Patient Care Facility Accreditation Guide

October 2023


Patient Care and Management (PC)

Patient Care and Management Standards address essential components designed to support the delivery of appropriate, safe and effective patient care and to ensure that patient needs are met. These Standards are designed to address Physician Interaction, Patient Rights, Patient and Family Education and Patient Follow-up Care. They will also guide you in your steps to establish mechanisms to help you provide the best quality care for your patients.

1. Physician Interaction and Communication—To support continuity of care between your business and your referral sources, mechanisms for communication between the professional staff and a patient’s referring physician or appropriately licensed healthcare prescriber must be maintained.

2. Patient Rights—To establish an environment that facilitates the delivery of effective care, you must create an atmosphere of mutual trust between patients and professional staff.

3. Patient and Family Education—The success of patient care depends not only upon the competency of the practitioner and the quality of the device, but also upon its proper and effective use and care by the patient.

4. Patient Follow-up Care—The Standards in this section support ongoing patient care and reflect the standards of care generally accepted by the profession. They require that you provide follow-up care, appropriate to the patient’s condition and complexity of the care, in accordance with the current valid order.


Your business must have written policies and procedures that address the responsibility of your professional staff to provide appropriate, effective and ethical patient care. All activities of your business must be in accordance with the ABC Code of Professional Responsibility.


Review your compliance with the ABC Code of Professional Responsibility.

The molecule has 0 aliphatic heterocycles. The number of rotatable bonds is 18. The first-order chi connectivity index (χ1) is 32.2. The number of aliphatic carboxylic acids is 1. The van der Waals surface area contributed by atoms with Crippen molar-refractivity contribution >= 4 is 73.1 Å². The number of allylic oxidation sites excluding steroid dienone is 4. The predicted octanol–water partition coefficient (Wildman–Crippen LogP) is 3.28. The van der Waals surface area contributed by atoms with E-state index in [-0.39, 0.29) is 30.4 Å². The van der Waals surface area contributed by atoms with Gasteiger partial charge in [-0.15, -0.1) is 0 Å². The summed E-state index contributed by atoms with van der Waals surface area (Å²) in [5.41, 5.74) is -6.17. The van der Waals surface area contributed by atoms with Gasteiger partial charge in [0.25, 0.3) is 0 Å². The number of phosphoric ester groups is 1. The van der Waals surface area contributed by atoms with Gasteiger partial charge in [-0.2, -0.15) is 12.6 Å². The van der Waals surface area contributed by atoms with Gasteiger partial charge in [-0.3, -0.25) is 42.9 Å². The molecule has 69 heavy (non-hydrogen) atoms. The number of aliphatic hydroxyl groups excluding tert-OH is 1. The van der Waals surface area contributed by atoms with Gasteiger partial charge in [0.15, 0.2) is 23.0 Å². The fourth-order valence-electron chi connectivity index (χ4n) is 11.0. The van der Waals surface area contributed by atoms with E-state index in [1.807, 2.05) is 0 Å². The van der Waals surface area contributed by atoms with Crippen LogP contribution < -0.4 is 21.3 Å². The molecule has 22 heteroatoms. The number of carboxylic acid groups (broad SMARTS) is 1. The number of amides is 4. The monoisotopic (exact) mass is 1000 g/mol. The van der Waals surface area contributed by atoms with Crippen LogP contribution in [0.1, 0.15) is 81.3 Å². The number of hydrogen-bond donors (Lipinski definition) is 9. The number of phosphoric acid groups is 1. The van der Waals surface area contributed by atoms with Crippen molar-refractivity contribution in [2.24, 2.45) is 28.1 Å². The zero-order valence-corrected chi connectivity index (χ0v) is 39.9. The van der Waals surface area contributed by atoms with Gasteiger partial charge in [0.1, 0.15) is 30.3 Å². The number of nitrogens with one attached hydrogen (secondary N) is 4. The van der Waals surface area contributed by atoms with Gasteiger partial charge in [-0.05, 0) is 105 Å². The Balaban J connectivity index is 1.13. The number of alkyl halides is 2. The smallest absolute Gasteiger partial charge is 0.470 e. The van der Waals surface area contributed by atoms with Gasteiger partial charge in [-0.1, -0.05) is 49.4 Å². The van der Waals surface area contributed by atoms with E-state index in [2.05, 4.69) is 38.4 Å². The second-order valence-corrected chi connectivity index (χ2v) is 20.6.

Your facility must comply with the Code. This obligation includes, without limitation, the actions of its employees or independent contractors who provide patient care services for the facility, regardless of their individual credentialed status.


Your written patient management policies and procedures must be:

1. Available to all staff

2. Consistently followed at each of your locations

3. Provided upon request to ABC and government officials or their authorized agents


You must have written policies and procedures that facilitate and enhance communication and coordination of patient care.


You can facilitate this communication in many ways, including staff notices, training and meetings with documented minutes or notes. 


You must inform your patients of the expected time frame for delivery of items and services.


You might indicate the timeframe for delivery with a note of the verbal communication in the patient record or by providing the patient with a follow-up appointment card.


You must have a policy that requires you to notify the healthcare prescriber within five calendar days if you determine that you cannot or will not provide the items or services that are prescribed for a patient.


For example, if a patient is referred to your facility by a healthcare prescriber for a service you do not provide, your policy requires you to notify the appropriately licensed healthcare prescriber within five calendar days if you determine that you cannot or will not provide the equipment, items or services that are prescribed for the patient.